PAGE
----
I don't see why microalgae couldn't be a main food source (putting aside the taste factor).
It contains many different lipids, carbohydrates, proteins and other essential nutrients that are digestible and would be beneficial to humans. I do know that microalgae has a very high lipid content (hence why they're often harvested for biofuels), but it can nonetheless provide nutritional value (ie. feed a starving man).
However, not how this is completely different from living solely off of microalgae. This likely wouldn't be possible, as us humans cannot synthesize all nutrients that we need from scratch. These nutrients are deemed essential nutrients. This problem usually arises when your diet is too restricted to certain types of food. So whether it's microalgae or any other type of consumable, you wouldn't be able to live by only eating that thing.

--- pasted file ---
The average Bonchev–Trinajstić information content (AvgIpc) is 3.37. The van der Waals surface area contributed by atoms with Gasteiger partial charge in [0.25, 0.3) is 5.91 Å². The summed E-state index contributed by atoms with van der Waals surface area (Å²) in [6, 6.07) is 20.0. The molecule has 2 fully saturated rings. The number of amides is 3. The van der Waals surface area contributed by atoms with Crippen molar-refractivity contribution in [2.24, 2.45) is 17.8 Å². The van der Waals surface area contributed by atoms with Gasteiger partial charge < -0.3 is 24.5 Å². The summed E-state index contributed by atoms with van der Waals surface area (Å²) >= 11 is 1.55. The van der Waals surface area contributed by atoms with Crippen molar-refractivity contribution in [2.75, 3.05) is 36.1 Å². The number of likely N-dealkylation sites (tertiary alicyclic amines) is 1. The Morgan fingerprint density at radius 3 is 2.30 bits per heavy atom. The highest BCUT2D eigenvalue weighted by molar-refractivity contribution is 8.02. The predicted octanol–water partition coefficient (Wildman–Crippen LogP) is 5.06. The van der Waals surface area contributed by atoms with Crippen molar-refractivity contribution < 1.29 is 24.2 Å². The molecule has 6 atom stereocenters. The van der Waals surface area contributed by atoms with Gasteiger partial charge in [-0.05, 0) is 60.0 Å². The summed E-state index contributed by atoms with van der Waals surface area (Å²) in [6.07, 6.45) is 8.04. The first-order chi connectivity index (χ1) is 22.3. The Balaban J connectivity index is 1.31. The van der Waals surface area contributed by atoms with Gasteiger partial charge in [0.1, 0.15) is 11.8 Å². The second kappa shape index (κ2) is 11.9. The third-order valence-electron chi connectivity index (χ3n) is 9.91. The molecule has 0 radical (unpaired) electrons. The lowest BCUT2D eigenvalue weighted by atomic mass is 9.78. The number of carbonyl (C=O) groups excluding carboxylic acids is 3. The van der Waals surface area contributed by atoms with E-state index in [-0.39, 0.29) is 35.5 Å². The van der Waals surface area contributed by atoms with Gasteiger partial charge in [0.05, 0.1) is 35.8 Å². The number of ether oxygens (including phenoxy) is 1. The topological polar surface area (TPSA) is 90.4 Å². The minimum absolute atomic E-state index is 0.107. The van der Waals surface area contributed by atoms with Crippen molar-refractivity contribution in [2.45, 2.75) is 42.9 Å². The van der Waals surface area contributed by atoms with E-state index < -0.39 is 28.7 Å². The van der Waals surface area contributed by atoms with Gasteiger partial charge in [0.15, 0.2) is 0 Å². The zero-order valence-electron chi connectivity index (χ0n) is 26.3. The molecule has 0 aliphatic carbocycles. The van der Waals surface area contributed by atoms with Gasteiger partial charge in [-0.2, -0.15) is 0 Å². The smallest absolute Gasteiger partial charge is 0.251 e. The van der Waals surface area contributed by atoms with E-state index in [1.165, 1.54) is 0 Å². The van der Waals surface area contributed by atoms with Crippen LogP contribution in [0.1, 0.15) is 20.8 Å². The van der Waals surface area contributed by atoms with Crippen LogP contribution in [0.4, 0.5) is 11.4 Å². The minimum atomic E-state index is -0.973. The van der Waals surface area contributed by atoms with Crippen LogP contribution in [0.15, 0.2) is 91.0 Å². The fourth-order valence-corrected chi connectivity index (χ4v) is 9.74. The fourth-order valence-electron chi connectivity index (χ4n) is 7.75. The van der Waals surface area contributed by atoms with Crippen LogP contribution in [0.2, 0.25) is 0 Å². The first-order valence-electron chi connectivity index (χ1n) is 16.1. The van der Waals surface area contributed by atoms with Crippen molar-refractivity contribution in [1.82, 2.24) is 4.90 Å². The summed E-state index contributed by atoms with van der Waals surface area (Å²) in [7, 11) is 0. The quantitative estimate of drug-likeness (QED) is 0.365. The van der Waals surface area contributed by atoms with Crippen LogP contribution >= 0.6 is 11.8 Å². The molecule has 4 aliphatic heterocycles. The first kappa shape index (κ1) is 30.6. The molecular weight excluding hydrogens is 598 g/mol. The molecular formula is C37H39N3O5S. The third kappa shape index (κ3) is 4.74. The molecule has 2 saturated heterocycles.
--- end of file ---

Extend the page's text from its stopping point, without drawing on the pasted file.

Another related problem is that growing microalgae is more difficult than it would seem, as is once again usually encountered in second-generation biofuel manufacturing. Temperature, light, cell density, nutrients, and much more must be precisely managed to obtain a increasingly growing population of microalgae. The pros and cons of farming microalgae for billion of hungry people would have to be contrasted with other current agricultures, like corn, soy and rice.